Editorial opinion of the Daily Post
(Originally printed in the Post on Wednesday, April 17)
The Palo Alto school board needs to drop the side agreement it’s made with Stanford for funding to cover the additional students from Stanford’s expansion.
There’s nothing wrong with the school board fighting for compensation and facilities to handle the expected influx of students if Stanford is given permission from the county to expand by 3.5 million square feet.
But the agreement school Superintendent Don Austin unveiled Monday (April 15) comes up short in many ways, and it allows the students of the district to become pawns in the tug of war over the growth permit Stanford is seeking.
That’s because this agreement is based on the condition that Stanford gets a permit from the county that’s to the university’s satisfaction. That enables Stanford to say to the county, “If you don’t give us what we want, we won’t give the school district and its students what they deserve.”
A hostage situation
In other words, Stanford would be able to use the Palo Alto Unified School District as leverage against the county in the approval process. Stanford could figuratively hold the school district and its students hostage in the negotiations with the county.
We think the school board was well intentioned in negotiating this deal, but we can’t say the same thing for Stanford. This move is deeply cynical on their part and should be called out as such.
And the deal the school district reached with Stanford comes up short in a number of ways.
• First, Stanford’s willing to pay $5,800 for each new student that comes from the university’s tax-exempt housing. However, the district’s cost of educating a student is $19,200. Stanford should be paying more. If they stick with the $5,800 amount, the taxpayers in the community will have to fill the gap. Stanford shouldn’t be able to externalize its costs onto the taxpayers.
• Second, there are already two elementary schools on campus — Nixon and Escondido. With an expected increase of 275 students by 2023 and 500 more by 2029, where will these kids go? The agreement anticipates that they’ll be shoved into Nixon and Escondido. Yet both of these schools are packed already, with 527 kids at Escondido and 446 at Nixon.
Stanford is offering $1 million to help accommodate those kids. That’s not enough to build classrooms for 275 to 500 students.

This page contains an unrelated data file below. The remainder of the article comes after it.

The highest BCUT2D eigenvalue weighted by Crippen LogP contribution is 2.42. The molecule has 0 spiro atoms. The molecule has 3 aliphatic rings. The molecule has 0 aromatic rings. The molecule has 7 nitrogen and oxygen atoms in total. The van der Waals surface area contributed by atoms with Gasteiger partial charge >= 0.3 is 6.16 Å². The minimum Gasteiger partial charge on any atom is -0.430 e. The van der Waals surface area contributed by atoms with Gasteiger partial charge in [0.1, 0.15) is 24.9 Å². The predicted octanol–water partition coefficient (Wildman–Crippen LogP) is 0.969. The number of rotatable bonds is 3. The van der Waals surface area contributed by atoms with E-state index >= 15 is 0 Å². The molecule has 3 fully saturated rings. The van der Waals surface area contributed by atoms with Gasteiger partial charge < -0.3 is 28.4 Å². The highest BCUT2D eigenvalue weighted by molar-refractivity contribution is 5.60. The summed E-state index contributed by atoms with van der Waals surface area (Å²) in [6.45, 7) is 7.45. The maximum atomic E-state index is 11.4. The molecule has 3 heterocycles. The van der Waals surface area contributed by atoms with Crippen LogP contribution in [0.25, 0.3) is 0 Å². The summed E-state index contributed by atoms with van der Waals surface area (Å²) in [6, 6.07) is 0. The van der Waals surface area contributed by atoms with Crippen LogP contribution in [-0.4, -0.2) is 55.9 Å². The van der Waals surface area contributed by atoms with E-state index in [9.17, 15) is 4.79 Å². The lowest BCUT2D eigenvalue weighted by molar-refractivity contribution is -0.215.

• Third, there’s the elusive third elementary school. The district has long expected that it would need another elementary school on the west side of campus.
The agreement says that in the year 2032 — 13 years from now — the university would meet to discuss the “possibility” of getting a school site from Stanford on Sand Hill Road, possibly on the land now occupied by Oak Creek Apartments at 1600 Sand Hill Road.
There’s no commitment for a third school, just a promise that there will be a conversation.
A violation of trust
There’s no reason why the school board should trust that Stanford will keep its promises. When Stanford entered into an agreement with the county to draft a development agreement, one of the restrictions was that Stanford wouldn’t negotiate with others over the agreement. This deal with the school district violates the rules of the development agreement process. That’s why County Supervisor Joe Simitian called a halt yesterday (April 16) to the development agreement negotiations. Stanford broke the rules. So why should the school district trust the university?
This agreement will likely go to the school board for a vote next week. Unfortunately, two of the board’s sharpest minds — Todd Collins and Ken Dauber — can’t participate because their wives work for Stanford.
We strongly recommend that the board drop this agreement and wait to negotiate a better deal with Stanford after the county process concludes. It’s not in the district’s interests to be used by Stanford as leverage in the negotiations over the county permit.
The county, led by Simitian, is trying to drive a hard bargain with Stanford to get the university to fully mitigate the impacts of housing, traffic and other problems that would come from this massive expansion. The school board shouldn’t be giving Stanford leverage in its negotiations with the county.